The most intriguing thing about game theory's Prisoner's Dilemma is the inherent paradox that in trying to make the most rational decisions for ourselves as individuals we often end up with outcomes that are worse for both ourselves and others. It's an unavoidable paradox proved by countless computer models that have had game theoreticians flummoxed the world over.
And the recent sweep of blue across the UK in last Friday's council elections is a perfect demonstration of this, especially when their slogan for the upcoming 2017 general election has 'a better future for you' plastered across a big blue bus. It certainly puts individualism centre stage.
We have to take as our starting point the single fact that as individuals we all pretty much want the same thing - or at least the majority of us do anyway - and as rational beings we will vote for whoever offers us what we want and need. For example, we want our children to have access to a fair and equal world-class education (nobody wants to be in the rubbish school!). And we all want our parents, in their time of aging need, to be seen quickly by a well-trained, well-resourced medical practitioner (nobody wants their parents to go to the hospital with the longest waiting times and lowest survival rates, right?). And we all want to be able to walk down the street safely and sleep sound in our beds knowing we are protected (nobody purposely asks the estate agent for a house in the most crime-riddled areas!). So, we can pretty much agree that when we raise our glass to good health and happiness, we are all roughly on the same page. What you want is the same as what I want, which is the same as what he and she wants, and so on. As individuals, we all want the same things, ish. Agreed?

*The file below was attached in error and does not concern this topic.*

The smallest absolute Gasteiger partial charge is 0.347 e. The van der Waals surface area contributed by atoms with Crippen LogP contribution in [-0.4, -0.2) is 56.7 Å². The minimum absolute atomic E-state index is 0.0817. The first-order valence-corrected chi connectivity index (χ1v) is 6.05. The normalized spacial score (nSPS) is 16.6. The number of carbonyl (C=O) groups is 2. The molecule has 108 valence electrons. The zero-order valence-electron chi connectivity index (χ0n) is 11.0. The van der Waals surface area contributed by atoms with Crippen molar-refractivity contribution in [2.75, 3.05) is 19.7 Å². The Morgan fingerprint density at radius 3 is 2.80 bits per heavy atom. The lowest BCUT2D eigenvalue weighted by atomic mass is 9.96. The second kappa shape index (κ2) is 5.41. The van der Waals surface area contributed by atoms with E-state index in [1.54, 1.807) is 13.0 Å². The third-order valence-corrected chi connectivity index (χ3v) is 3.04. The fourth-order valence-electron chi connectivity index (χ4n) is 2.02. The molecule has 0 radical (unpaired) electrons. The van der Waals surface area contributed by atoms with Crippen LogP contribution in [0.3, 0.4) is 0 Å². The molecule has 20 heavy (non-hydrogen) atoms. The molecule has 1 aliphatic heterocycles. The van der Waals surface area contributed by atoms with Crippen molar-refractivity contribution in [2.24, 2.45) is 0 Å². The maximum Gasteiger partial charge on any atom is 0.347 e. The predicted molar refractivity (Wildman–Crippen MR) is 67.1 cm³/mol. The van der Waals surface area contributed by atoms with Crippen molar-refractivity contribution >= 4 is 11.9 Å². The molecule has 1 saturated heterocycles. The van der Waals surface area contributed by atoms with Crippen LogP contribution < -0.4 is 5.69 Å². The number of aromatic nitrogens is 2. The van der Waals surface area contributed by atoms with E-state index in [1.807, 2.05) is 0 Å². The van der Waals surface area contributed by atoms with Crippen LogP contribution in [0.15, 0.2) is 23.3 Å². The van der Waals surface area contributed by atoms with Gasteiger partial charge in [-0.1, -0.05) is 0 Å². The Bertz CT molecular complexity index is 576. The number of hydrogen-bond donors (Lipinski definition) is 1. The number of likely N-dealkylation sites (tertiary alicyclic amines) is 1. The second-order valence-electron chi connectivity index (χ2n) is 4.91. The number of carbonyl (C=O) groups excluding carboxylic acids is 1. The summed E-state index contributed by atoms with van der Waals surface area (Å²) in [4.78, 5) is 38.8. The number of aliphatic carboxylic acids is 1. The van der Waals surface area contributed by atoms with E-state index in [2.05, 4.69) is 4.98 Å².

The paradox here then comes when so many of us vote for a Conservative party that prides itself on making life better for the individual. You'd think this would be a marriage made in heaven - a party for individuals offering what individuals best want for themselves. But no. Because in thinking about ourselves, in wanting a party to come in and satisfy what we each of us want, just like the computerised models prove, there will only ever be trouble ahead. And the financial cuts over the past seven years has pretty much proved this point. Slashes in school budgets, poor pay for NHS nurses, and a reduction of bobbies on the beat, pretty much seals the deal. And that's not even mentioning the rise in food banks and homelessness, among so many other things. True, this could all be fake news. But I think we all know it is isn't. Even if it is. How can it be that we all want the best for ourselves, but it is getting worse in front of our very noses?
And so we are left with this strange Hellereque situation where voting rationally for what's best for ourselves leaves us worse off than when we started. And to make things even more puzzling, even after we don't get the things we want for ourselves, we vote the same government back in. It is quite staggering when you think about it. It's like, as a nation, we are all secret sadomasochists who enjoy the pain. We know they're going to do it, but we tick the box anyway. It's like we have a deep-rooted schadenfreude that encourages self-flagellation and a curiosity to see just how close to the edge we can take ourselves before we break. Yet the maths on this is quite simple; if we vote with own self-interest - which on the face of it is obviously always the most rational thing to do, we will always seem to end up with less. The proof is in the austerity pudding.
So, what's the answer? Who knows! That's the whole point of the Dilemma's paradox; there is no rational solution. It's like a trap. There is no way out. Being rational simply makes it worse. The rules are clear and we're all happy to play, but everyone loses.
Unless, it seems, we cooperate with one another. Computerised models show this works. It seems the trick is not to vote for we want for ourselves, but to vote for what is best for ourselves in conjunction with others. Working together, it seems, strikes a better deal than thinking individualistically. But that's a whole different ball game.